Referring to FIG. 4B, the cell subassembly preferably forms an elongated tube 64 that may be cut into shorter sections so that a plurality of stackable cells may be provided. The tube 64 is preferably cut along a cut line 66 that preferably extends in a direction that is substantially perpendicular to the longitudinal axis A-A of the tube 64. The tube is cut into smaller sections designated 68A and 68B to provide a plurality of individual cells that may be stacked atop one another and connected together, such as by using adhesive, to provide a cellular shade comprising a plurality of such cells. Although FIG. 4B shows only two cell sections 68A and 68B, it is contemplated that the tube 64 may be subdivided into a large number of smaller tube sections. In preferred embodiments, the lengths of the cut tube sections are greater than the widths of the cut tube sections.

Referring to FIG. 5A, the front and rear walls 60 and 62 of the cell are preferably folded to form inwardly directed creases 70A and 70B that enable each cell to expand when the window covering is lowered and to collapse, at least partially, when the window covering is raised. A conventional lift cord may be used to raise and lower the window covering. FIG. 5B shows another preferred embodiment whereby the front and rear walls 160 and 162 have outwardly directed creases 170A and 170B that enable the cells to expand and collapse. In certain preferred embodiments, lift cords 171A, 171B pass through the adhesive 144, 146, 148 and 154 connecting the ends of the sheer strips 170A, 170B and the top and bottom opaque strips 156, 158.

Referring to FIG. 6, after a plurality of individual cells have been formed using the steps described above, the individual cells 68A, 68B, and 68C are stacked atop one another so that the bottom wall 58 of one cell abuts against the top wall 56 of another cell directly below. In FIG. 6, bottom wall 58A of top cell 68A abuts against top wall 56B of middle cell 68B and the bottom wall 58B of the middle cell 68B abuts against top wall 56C of bottom cell 68C. As a result, the beads of adhesive material 50 and 52 are sandwiched between opposing top and bottom walls of two adjacent cells for adhering the cells together. The process is continued until a cellular shade comprising a plurality of such cells is assembled. Each cellular shade preferably includes enough individual cells to completely cover a window opening when the shade is in an expanded state. Thus, the window covering assembled in accordance with the steps described above comprises a plurality of cells stacked and fused/adhered together so that the top wall of one four-sided or substantially rectangular cell is adhered to the bottom of an adjoining cell in a series making up the height of a window.

Referring to FIG. 7, the uppermost cell 68A is preferably attached to a head rail 72 and the lowermost cell 68Z is preferably attached to a bottom rail 74. The plurality of cells generally extend in a direction that is substantially parallel to the longitudinal axes of the head rail and the bottom rail. The head and bottom rails 72 and 74 are relatively rigid, may comprise a polymer material, a metal or wood, and have lengths that correlate with the length of the cells or the width of the window opening.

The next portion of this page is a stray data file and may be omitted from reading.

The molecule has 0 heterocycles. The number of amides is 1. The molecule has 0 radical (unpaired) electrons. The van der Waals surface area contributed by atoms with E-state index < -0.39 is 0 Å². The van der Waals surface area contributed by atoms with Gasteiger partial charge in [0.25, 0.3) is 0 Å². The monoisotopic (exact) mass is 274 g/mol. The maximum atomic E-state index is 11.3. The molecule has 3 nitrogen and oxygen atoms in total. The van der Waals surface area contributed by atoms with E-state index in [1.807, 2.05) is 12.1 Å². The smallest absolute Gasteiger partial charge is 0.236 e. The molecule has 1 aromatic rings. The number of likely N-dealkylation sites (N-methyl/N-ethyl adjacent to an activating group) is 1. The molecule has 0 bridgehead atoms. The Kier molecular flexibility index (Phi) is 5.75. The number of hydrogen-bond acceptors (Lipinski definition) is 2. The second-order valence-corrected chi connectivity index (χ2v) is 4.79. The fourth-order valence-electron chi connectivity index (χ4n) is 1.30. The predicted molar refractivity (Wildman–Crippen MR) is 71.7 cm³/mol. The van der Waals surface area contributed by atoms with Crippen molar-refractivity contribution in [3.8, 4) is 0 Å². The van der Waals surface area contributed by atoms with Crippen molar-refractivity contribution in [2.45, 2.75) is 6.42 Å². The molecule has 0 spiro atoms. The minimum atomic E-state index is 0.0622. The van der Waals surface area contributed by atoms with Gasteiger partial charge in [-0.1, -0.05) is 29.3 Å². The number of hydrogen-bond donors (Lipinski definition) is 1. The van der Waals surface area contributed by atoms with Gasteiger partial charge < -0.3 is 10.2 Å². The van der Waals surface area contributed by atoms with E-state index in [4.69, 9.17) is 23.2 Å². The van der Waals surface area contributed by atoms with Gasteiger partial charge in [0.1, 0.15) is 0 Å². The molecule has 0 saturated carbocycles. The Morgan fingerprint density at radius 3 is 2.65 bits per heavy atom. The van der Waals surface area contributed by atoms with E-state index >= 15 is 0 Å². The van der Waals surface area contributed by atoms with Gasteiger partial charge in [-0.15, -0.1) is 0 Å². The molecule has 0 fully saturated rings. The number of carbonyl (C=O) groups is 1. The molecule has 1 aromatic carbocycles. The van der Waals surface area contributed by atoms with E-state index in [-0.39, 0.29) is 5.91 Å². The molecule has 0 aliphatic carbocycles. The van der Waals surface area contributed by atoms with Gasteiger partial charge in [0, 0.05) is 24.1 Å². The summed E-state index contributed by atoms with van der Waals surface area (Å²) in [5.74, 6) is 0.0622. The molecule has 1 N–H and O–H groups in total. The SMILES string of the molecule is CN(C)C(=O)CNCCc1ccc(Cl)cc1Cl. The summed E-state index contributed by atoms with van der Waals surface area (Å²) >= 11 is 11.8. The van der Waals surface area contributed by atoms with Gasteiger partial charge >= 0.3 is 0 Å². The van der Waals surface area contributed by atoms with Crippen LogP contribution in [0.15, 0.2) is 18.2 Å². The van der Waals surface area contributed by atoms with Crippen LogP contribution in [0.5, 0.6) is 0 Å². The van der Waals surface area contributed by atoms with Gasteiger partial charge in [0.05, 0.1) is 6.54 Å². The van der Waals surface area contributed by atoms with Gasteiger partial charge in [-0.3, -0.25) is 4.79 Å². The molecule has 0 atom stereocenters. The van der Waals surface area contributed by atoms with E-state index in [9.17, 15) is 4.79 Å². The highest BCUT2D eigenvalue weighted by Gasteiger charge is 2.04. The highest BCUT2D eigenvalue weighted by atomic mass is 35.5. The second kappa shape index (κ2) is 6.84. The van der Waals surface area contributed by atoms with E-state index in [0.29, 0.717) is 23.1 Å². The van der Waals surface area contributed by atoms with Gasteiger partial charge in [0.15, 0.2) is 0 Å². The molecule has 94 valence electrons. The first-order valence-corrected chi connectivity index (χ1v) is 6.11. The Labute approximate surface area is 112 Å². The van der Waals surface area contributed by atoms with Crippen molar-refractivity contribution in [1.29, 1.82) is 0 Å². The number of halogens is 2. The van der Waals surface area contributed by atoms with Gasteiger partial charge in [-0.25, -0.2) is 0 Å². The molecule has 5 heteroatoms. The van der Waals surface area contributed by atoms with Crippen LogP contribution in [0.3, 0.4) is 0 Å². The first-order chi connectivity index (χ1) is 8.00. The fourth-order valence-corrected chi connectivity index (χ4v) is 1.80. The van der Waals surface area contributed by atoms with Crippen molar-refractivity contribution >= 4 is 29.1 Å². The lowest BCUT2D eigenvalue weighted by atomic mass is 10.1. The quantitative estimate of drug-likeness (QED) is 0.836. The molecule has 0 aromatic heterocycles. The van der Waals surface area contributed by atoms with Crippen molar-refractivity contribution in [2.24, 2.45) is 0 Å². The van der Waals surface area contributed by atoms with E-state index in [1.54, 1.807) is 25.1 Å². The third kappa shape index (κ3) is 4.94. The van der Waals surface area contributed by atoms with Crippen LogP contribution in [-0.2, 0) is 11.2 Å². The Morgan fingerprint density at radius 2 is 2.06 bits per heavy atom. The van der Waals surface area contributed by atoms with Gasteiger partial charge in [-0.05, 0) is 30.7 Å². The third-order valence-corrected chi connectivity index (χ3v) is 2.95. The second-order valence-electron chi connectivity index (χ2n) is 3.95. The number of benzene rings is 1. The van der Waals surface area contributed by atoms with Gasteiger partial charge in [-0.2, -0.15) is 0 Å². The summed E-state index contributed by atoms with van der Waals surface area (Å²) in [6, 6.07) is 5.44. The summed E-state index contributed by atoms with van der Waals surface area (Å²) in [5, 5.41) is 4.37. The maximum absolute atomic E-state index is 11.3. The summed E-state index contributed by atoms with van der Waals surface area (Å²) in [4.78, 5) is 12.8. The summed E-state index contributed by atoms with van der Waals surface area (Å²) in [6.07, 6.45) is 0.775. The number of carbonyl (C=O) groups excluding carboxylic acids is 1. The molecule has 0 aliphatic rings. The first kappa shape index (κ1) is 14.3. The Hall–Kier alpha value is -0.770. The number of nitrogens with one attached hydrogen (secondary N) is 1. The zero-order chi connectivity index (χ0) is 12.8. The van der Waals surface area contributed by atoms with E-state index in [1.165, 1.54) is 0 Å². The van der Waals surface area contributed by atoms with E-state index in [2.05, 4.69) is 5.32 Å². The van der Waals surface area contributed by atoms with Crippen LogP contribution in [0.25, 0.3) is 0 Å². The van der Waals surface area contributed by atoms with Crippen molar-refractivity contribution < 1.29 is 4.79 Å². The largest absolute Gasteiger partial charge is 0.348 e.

The entire window covering 76 may be lifted by means of lift cords 78 anchored to the bottom rail 74 at the lowermost end of the window covering. Each opaque strip preferably has at least one aperture 80 through which the lift cords may pass. The openings 80 in the opaque strips 38 and 26 are preferably in substantial alignment with one another. The lift cord 78 is preferably threaded through the openings and is tied into a knot 82 after passing through the bottom rail 74. In operation, the lift cords 78 may be pulled for raising/retracting the window covering 76 or released for lowering/closing the window covering. The lift cords 78 may also be manipulated for positioning the window covering 76 at a position between the fully opened/retracted state and the fully closed/expanded state. In other preferred embodiments, the lift cords 78 may pass through one or more of the adhesive swirls used to flexibly connect the opaque strips and the sheer strips.

After the window covering 76 has been assembled, the plurality of cells may be selectively rotated from the position shown in FIG. 8 to the position shown in FIG. 9 for controlling the amount of light passing through the shade. In the embodiment shown in FIGS. 8 and 9, a roller or rocking mechanism (not shown) is preferably connected to the head rail 72 and the cells 68 for controlling the amount of light transmitted through the window shade. The roller enables the front wall 60 of each cell 68 to be moved in a vertically direction relative to the rear wall 62 of the cell so that the opaque top and bottom walls 56 and 58 of each cell are rotated from the substantially horizontal position shown in FIG. 8 to the tilted or non-horizontal position shown in FIG. 9. In the configuration shown in FIG. 9, the opaque top and bottom walls 56 and 58 of each cell at least partially block the light passing through the rear and front sheer walls 62 and 60. As mentioned above, the top opaque wall may be “white” and will preferably face the rear of the window covering 84 (i.e., the street) to present a neutral look to passersby and the bottom wall will preferably face the front 86 of the window covering. While the rear/“white” side 84 and the front/“colored” side 86 are preferably substantially opaque, either or both may be of a material that admits some degree of light to pass from the rear side 84 of the window covering 76 to the front side 86 thereof.